Can you patent a Santa Claus Detector?
Yes, you can.
Well, in the US, anyway.
The patent granted protection for a Christmas Stocking, as shown above, which would “signal the arrival of Santa Claus by illuminating externally visible light…having a power source located within…the device”.
But would something like this be patentable in the UK? The answer may not be as simple as you think.
Firstly, let’s consider what a “patent” actually is and the level of protection it grants to the owner.
In the UK and EU, a registered patent will allow the owner a monopoly to make, use and sell an invention to the specification described in the patent registration for a period of 20 years from filing (subject to payment of annual renewal fees). In other words, in exchange for disclosing to the public how certain “inventive” products function, the owner is granted the right to exclusively exploit that technology for a fixed period of time.
However, in order for a patent to be granted in the first place, an application must fulfil various requirements:
Firstly, the applicant must demonstrate that the invention is “novel” (in other words, it must not have been disclosed publically anywhere in the world prior to filing).
Secondly, the invention must have “inventive step” – or rather, it must not be the next obvious step in developing the invention to the notional individual skilled in the particular subject area. This is often a grey area.
Finally, an invention must also be capable of “industrial application”. This means that the invention must have some application in a particular industry (usually by being a piece of apparatus, a product or process).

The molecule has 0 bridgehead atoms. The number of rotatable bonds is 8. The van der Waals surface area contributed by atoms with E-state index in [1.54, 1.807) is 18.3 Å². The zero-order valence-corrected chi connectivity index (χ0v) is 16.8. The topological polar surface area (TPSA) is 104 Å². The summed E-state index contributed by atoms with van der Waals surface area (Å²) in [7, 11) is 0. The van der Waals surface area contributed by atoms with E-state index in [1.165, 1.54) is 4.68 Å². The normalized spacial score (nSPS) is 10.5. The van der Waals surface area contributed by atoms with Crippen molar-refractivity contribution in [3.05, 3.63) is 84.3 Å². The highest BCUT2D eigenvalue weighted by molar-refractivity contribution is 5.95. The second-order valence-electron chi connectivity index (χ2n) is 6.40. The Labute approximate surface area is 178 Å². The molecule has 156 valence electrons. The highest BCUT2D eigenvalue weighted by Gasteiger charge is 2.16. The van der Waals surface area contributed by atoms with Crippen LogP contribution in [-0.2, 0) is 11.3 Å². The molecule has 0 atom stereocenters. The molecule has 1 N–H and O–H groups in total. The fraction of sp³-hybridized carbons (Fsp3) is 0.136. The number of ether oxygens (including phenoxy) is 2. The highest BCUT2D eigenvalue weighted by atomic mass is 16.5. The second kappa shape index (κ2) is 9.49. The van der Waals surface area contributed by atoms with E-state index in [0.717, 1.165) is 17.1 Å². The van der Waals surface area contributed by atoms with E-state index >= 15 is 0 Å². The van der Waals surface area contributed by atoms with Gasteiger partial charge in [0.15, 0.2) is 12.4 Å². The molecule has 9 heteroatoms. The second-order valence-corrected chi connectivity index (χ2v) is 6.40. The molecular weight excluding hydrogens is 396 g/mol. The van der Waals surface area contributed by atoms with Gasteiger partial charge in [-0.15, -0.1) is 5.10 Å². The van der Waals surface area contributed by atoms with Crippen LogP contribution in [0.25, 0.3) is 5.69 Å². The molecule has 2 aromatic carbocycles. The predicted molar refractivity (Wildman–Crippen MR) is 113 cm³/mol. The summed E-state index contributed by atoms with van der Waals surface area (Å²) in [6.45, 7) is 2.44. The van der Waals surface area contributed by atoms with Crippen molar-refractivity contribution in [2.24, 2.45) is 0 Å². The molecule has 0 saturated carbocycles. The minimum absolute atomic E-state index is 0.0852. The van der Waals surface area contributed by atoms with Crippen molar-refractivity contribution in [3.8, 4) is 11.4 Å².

Patent law is a complex area, but here are some of our main tips for giving your Christmas invention the best chance of success:
i) ensure that any disclosures of the invention which would enable the recipient of such information to understand how an invention works are restricted to individuals with whom you have a signed non-disclosure agreement. Such agreements will prevent disclosures from preventing or invalidating a patent application;
ii) have an idea of which similar inventions already exist. We can assist with conducting a “prior art” search for patents and inventions which may prevent your application from fulfilling the “novelty” or “inventive step” requirement, before you incur the often substantial cost of preparing and filing the application; and
iii) be aware of the “priority” period. If you are unable to fund patent applications in every relevant territory, be aware that (from the date of your initial patent application) you will benefit from being able to file similar applications in other territories for a 12 month period from the initial filing date and back-date those applications to the date of the initial filing.
If you have your own Santa Clause Detector, why not see if it’s something that may be patentable. Feel free to contact the team on [email protected] for an initial consultation.
Written by Tom Broster.